It’s below 20 °C so it’s officially winter time in Hong Kong, which means it’s time to put on a down jacket and have hot pot. Hot pot, or da bin lo in Cantonese, is one of the most loved dining experiences/national pastimes in Hong Kong.
Enjoyed across Asia, Hong Kong hot pot is similar to huoguo in China, nabe in Japan, and jeongol in Korea.
Hot pot is flexible, sumptuous and affordable. It’s one of the best ways to bring together a table of friends—and it’s an effortless way to host a dinner party.
Here’s the ultimate guide on hot pot in Hong Kong:
What is hot pot?
Da bin lo (translated as “hot side pot”) usually consists of a boiling pot of broth in the centre of the table. The pot is accompanied by a vast selection of ingredients—from thinly sliced beef to chopped radish, from premade dumplings to fresh razor clams.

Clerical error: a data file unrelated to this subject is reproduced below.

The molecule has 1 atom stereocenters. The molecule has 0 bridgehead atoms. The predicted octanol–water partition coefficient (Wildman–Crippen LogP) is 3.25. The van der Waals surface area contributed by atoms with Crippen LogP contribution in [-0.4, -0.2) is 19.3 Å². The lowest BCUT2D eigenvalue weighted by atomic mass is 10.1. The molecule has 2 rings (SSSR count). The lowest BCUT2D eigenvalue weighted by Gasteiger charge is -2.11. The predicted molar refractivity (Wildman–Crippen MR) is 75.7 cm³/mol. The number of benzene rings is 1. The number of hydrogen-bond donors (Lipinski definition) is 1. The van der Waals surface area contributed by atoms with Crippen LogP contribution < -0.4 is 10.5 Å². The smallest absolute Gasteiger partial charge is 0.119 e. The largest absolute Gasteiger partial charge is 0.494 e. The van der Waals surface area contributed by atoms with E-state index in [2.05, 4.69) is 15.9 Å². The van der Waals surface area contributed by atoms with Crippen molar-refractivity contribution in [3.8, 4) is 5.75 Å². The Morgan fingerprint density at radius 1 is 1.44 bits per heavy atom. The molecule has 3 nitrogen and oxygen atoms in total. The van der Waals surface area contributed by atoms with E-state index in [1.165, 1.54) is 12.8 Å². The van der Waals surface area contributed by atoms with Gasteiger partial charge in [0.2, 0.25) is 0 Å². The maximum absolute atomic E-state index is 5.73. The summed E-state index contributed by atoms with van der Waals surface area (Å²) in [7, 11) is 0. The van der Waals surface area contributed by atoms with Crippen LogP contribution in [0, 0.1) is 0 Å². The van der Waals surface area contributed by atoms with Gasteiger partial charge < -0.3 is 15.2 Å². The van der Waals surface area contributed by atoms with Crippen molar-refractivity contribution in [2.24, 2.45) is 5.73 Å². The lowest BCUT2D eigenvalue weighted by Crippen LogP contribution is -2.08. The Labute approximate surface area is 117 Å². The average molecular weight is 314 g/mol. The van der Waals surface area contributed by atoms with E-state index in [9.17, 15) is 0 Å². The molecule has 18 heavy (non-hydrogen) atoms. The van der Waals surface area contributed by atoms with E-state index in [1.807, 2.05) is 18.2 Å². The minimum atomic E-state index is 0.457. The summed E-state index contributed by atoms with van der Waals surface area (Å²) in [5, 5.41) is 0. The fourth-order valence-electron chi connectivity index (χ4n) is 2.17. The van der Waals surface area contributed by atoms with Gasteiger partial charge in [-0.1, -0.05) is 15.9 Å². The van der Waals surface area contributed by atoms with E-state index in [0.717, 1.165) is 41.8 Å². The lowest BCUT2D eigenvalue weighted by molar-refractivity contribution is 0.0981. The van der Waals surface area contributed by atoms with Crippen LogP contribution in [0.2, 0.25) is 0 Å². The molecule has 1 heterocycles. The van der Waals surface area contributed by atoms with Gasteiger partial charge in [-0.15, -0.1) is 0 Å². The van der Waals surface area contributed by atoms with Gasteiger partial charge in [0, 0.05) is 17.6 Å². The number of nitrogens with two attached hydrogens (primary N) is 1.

Diners, sitting around the bubbling pot, will go for their ingredients of choice, dip them into the broth with chopsticks or ladles, then eat them with customized sauces.
Although it’s something locals enjoy all year long, winter is the best time to hot pot (we use it as a noun and a verb).
How to hot pot: A step-by-step guide
Fresh ingredients and a selection of good broth bases are equally essential for a good bubbling meal.
Step 1: Soup base
The soup base takes time to heat up and boil at the table—so always order your soup base(s) first.
If you can’t decide, most restaurants offer yuen yeung pot—a pot with multiple compartments for different soup bases.
It’s especially handy if someone at the table has an allergy or can’t handle the spice.
Step 2: Ingredients
After ordering your soup base, move onto the ingredients.